For the first time in years, the religious holidays of two faiths coincided, leading to the convening of both Jewish and Muslim students on campus. Rosh Hashanah, the first of the Jewish High Holidays, began last Wednesday at sunset and ended last Friday at sunset. Ramadan, the month-long period of religious observance for Muslims, began on Thursday during Rosh Hashanah.
Because the Islamic calendar operates according to the lunar year, Ramadan migrates throughout the months of the Gregorian calendar, making the coincidence between the first date of Ramadan and Rosh Hashanah uncommon.
During Yom Kippur, the Jewish High Holiday that follows Rosh Hashanah, Jews will fast from this Friday at sunset to this Saturday at sunset. Muslims also practice fasting, abstaining from food during the daytime throughout Ramadan.
Accordingly, the Muslim Student Association (MSA) and the Jewish Student Union (JSU) of Washington University have plans to hold a joint break fast at the end of Yom Kippur. The break fast will take place at sunset, when Jews and Muslims may resume eating.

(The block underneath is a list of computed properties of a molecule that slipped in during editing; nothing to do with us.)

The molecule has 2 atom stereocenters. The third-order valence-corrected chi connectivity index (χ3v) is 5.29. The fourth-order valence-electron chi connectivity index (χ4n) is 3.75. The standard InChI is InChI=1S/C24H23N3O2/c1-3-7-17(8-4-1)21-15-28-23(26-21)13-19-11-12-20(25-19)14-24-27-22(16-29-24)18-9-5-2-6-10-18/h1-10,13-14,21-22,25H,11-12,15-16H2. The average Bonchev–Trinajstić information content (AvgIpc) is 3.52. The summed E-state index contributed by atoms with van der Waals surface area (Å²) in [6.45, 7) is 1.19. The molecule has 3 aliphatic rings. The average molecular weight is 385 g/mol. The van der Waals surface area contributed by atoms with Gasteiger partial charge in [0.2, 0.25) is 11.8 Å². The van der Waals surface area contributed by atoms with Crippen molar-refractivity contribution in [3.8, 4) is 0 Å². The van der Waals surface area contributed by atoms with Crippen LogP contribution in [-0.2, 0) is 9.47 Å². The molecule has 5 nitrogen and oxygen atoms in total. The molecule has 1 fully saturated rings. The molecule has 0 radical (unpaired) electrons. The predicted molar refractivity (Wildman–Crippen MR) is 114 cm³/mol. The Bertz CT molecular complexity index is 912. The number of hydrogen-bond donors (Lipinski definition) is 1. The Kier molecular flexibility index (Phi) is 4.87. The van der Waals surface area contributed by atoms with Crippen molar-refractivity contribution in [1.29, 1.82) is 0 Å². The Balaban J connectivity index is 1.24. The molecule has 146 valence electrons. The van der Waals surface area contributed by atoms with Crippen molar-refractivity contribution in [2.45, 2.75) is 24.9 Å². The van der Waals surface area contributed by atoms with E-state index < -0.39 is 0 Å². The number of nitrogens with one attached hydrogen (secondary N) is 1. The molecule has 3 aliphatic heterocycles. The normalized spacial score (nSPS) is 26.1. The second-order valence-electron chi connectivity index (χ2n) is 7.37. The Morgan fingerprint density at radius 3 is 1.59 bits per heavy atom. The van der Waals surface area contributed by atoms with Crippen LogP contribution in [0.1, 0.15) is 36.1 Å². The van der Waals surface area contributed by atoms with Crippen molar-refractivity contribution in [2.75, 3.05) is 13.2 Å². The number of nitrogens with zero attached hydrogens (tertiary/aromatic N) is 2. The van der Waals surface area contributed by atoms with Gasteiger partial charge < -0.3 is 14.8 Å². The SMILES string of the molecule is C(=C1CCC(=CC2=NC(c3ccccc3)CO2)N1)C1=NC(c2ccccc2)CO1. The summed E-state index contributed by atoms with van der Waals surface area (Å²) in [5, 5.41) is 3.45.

Senior Tasmeem Ahmad, president of MSA, expressed optimism about the event.
"I know that the MSA is very excited to be participating in the joint break fast," said Ahmad. "It's something we wanted to do last year but weren't able to. I think it's going to be a very good experience. Instead of just meeting with the entire Jewish population, we'll be breaking fast with 15 of them, so it's not going to be such a skewed proportion of Jewish and Muslim students. I think the intimacy is going work out really well." (MORE)